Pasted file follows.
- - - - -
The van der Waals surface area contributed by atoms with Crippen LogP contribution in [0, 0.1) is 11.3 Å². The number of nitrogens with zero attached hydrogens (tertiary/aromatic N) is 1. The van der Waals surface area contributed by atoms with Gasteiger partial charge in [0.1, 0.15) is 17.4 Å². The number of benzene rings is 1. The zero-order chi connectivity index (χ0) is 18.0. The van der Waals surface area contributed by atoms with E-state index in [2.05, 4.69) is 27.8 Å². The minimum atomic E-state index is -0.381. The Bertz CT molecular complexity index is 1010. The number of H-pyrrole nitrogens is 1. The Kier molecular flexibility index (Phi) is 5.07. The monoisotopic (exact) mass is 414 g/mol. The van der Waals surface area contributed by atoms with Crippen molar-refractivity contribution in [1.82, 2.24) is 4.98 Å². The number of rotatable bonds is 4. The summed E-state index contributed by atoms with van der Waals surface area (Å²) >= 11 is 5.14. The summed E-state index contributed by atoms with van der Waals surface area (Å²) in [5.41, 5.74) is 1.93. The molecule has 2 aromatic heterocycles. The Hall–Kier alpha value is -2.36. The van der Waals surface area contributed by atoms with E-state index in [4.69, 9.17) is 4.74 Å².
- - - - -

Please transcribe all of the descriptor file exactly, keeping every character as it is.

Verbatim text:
The van der Waals surface area contributed by atoms with Crippen LogP contribution in [0, 0.1) is 11.3 Å². The number of nitrogens with zero attached hydrogens (tertiary/aromatic N) is 1. The van der Waals surface area contributed by atoms with Gasteiger partial charge in [0.1, 0.15) is 17.4 Å². The number of benzene rings is 1. The zero-order chi connectivity index (χ0) is 18.0. The van der Waals surface area contributed by atoms with E-state index in [2.05, 4.69) is 27.8 Å². The minimum atomic E-state index is -0.381. The Bertz CT molecular complexity index is 1010. The number of H-pyrrole nitrogens is 1. The Kier molecular flexibility index (Phi) is 5.07. The monoisotopic (exact) mass is 414 g/mol. The van der Waals surface area contributed by atoms with Crippen molar-refractivity contribution in [1.82, 2.24) is 4.98 Å². The number of rotatable bonds is 4. The summed E-state index contributed by atoms with van der Waals surface area (Å²) >= 11 is 5.14. The summed E-state index contributed by atoms with van der Waals surface area (Å²) in [5.41, 5.74) is 1.93. The molecule has 2 aromatic heterocycles. The Hall–Kier alpha value is -2.36. The van der Waals surface area contributed by atoms with E-state index in [4.69, 9.17) is 4.74 Å².